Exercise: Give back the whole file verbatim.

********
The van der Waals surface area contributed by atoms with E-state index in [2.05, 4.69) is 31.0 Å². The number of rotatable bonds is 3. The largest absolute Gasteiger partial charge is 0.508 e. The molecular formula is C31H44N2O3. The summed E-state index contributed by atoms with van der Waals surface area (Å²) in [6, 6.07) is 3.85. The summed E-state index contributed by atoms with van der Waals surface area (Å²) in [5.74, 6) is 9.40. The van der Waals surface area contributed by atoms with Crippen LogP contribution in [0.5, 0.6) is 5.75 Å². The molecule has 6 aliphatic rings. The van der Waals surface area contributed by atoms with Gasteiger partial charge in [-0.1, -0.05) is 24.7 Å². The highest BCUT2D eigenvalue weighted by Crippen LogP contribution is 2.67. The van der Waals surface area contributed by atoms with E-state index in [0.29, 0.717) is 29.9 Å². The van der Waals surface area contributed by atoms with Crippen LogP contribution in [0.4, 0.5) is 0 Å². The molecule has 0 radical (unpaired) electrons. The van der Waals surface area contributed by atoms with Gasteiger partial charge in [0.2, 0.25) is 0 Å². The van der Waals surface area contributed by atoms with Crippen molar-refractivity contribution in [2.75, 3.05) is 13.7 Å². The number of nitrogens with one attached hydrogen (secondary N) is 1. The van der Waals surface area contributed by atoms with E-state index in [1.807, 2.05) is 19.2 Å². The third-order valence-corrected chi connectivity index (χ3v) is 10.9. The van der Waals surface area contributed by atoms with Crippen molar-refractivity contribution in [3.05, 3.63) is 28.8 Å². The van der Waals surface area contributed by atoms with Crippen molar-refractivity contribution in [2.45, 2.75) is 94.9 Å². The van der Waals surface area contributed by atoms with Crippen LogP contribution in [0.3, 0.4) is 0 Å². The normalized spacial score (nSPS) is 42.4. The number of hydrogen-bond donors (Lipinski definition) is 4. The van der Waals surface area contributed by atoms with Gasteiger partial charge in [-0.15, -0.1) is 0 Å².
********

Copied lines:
The van der Waals surface area contributed by atoms with E-state index in [2.05, 4.69) is 31.0 Å². The number of rotatable bonds is 3. The largest absolute Gasteiger partial charge is 0.508 e. The molecular formula is C31H44N2O3. The summed E-state index contributed by atoms with van der Waals surface area (Å²) in [6, 6.07) is 3.85. The summed E-state index contributed by atoms with van der Waals surface area (Å²) in [5.74, 6) is 9.40. The van der Waals surface area contributed by atoms with Crippen LogP contribution in [0.5, 0.6) is 5.75 Å². The molecule has 6 aliphatic rings. The van der Waals surface area contributed by atoms with Gasteiger partial charge in [-0.1, -0.05) is 24.7 Å². The highest BCUT2D eigenvalue weighted by Crippen LogP contribution is 2.67. The van der Waals surface area contributed by atoms with E-state index in [0.29, 0.717) is 29.9 Å². The van der Waals surface area contributed by atoms with Crippen LogP contribution in [0.4, 0.5) is 0 Å². The molecule has 0 radical (unpaired) electrons. The van der Waals surface area contributed by atoms with Gasteiger partial charge in [0.2, 0.25) is 0 Å². The van der Waals surface area contributed by atoms with Crippen molar-refractivity contribution in [2.75, 3.05) is 13.7 Å². The number of nitrogens with one attached hydrogen (secondary N) is 1. The van der Waals surface area contributed by atoms with E-state index in [1.807, 2.05) is 19.2 Å². The third-order valence-corrected chi connectivity index (χ3v) is 10.9. The van der Waals surface area contributed by atoms with Crippen molar-refractivity contribution in [3.05, 3.63) is 28.8 Å². The van der Waals surface area contributed by atoms with Crippen molar-refractivity contribution in [2.45, 2.75) is 94.9 Å². The van der Waals surface area contributed by atoms with Crippen LogP contribution in [0.3, 0.4) is 0 Å². The normalized spacial score (nSPS) is 42.4. The number of hydrogen-bond donors (Lipinski definition) is 4. The van der Waals surface area contributed by atoms with Gasteiger partial charge in [-0.15, -0.1) is 0 Å².